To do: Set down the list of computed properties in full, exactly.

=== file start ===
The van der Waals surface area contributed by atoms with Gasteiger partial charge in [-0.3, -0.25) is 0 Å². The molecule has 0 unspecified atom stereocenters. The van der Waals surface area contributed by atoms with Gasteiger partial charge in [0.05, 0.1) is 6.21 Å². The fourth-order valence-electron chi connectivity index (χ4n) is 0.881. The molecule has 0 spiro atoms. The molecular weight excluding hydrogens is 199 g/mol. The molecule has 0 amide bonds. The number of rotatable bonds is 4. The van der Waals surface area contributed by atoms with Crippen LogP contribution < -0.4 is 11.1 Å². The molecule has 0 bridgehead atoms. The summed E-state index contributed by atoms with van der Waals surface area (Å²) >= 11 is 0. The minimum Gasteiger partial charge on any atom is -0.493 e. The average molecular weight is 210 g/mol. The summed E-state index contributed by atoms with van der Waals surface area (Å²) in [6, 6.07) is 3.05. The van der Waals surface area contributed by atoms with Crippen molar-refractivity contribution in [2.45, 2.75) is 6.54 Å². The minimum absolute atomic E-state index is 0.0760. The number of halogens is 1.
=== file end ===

The van der Waals surface area contributed by atoms with Gasteiger partial charge in [-0.3, -0.25) is 0 Å². The molecule has 0 unspecified atom stereocenters. The van der Waals surface area contributed by atoms with Gasteiger partial charge in [0.05, 0.1) is 6.21 Å². The fourth-order valence-electron chi connectivity index (χ4n) is 0.881. The molecule has 0 spiro atoms. The molecular weight excluding hydrogens is 199 g/mol. The molecule has 0 amide bonds. The number of rotatable bonds is 4. The van der Waals surface area contributed by atoms with Crippen LogP contribution < -0.4 is 11.1 Å². The molecule has 0 bridgehead atoms. The summed E-state index contributed by atoms with van der Waals surface area (Å²) >= 11 is 0. The minimum Gasteiger partial charge on any atom is -0.493 e. The average molecular weight is 210 g/mol. The summed E-state index contributed by atoms with van der Waals surface area (Å²) in [6, 6.07) is 3.05. The van der Waals surface area contributed by atoms with Crippen molar-refractivity contribution in [2.45, 2.75) is 6.54 Å². The minimum absolute atomic E-state index is 0.0760. The number of halogens is 1.